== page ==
Since I enjoy writing and tweeting, I am pretty good at writing concise tips. When sometime in June, I read an e-mail from the founder of HealthTap. In anticipation of a new platform on their site which will include remote (Skype) consultations from primary care physicians, they needed more HealthTips and had developed a wider variety of topics which needed to be covered. They therefore announced a Tipallosa competition with a trip to California to attend their fall conference as the grand prize. I was onboard one hundred percent. The competition, upped the ante for my motivation, since I liked the idea of meeting the amazing people who have designed this program and also wanted to visit family on the west coast. However, motivation alone would not have been enough.

I work full time in my private practice, write daily posts on my blog in addition to many other activities that are too many to list. The competition was running for the month of June. I decided to write at least 20 tips a day for a month. If life got in the way and I was unable to write tips for a day or two, I would have to make up for them and write more on subsequent days. I stuck to my plan and learned from an e-mail just before the end of June that I had written 588 tips. I wrote a few more until June 30th. Then I stopped writing tips and only answered questions routinely. I had no clue as to whether I was in the lead or not, but assumed there might have been other doctors as zealous as I had been. Physicians have far more topics they can write tips about than psychology tips.

To my surprise, on July 2nd, I got an e-mail saying that there were a few more days and that I had till July 7th to add tips. I was planning to be in NYC for July 4th and in Boston on July 6th, which did not leave much time to write. I decided that I had to write at least 100 more tips. I was not about to lose the contest due a writing lapse for a week.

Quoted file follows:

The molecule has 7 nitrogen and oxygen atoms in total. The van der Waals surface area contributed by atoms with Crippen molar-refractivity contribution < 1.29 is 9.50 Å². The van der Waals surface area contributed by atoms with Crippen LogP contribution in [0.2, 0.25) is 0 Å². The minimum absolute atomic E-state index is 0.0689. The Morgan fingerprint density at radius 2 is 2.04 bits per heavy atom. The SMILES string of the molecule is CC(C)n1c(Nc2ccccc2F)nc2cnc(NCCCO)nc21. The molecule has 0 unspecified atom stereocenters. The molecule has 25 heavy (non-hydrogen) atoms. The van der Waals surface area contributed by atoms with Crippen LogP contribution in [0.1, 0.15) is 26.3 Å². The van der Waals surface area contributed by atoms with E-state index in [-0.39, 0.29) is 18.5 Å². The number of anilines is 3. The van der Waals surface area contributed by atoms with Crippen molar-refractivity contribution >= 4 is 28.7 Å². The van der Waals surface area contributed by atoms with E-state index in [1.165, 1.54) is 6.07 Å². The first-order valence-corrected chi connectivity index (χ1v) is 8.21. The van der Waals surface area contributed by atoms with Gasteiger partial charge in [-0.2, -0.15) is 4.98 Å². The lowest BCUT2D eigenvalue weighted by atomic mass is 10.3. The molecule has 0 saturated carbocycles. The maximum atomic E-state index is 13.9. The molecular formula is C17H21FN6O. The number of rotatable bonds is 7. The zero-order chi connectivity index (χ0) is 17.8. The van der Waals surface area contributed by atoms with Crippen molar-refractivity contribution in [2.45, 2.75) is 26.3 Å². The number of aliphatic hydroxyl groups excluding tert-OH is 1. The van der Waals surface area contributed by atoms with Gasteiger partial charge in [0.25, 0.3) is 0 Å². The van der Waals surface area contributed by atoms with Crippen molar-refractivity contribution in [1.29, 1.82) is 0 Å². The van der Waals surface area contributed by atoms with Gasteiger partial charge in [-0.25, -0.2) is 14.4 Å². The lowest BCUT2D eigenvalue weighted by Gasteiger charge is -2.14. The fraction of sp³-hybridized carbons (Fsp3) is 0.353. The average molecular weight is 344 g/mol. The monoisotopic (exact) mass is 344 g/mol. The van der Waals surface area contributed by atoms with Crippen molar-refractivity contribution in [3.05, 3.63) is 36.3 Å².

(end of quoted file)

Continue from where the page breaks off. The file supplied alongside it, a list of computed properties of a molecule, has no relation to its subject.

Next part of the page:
The good news is last week I learned that with 688 tips completed, I won the contest and will be going to the conference in the fall. I don't know yet how many tips other people wrote. Even if I had not won the contest, I knew that I had given it my best shot.

That being said, why do I think motivation is grossly overrated? Surely, without motivation I would not have even attempted to write so many tips, however, motivation alone is useless. Achievement requires more than just motivation. Motivation without a plan, hard work and perseverance will not produce results. All the motivational quotes won't do the hard work for you. You need to know what action you need to take, how much time or training you will need to complete the action plan and stick to it, unless something changes.

What does this mean for parents raising children or adults who feel discouraged when motivation does not seem to be enough? How can parents and teachers instill the "stick-to-it-ness" that children will need in life? How can adults who have not learned these lessons growing up change their habits? Could "just doing it" without a viable plan leads to frustration and quitting? If the plan doesn't leave room for adjustments when changes arise, will it lead to discouragement?

In our fast paced society, many people are looking for quick achievements which may be unrealistic and lead to depression. Remember that motivation is only one element in accomplishing goals.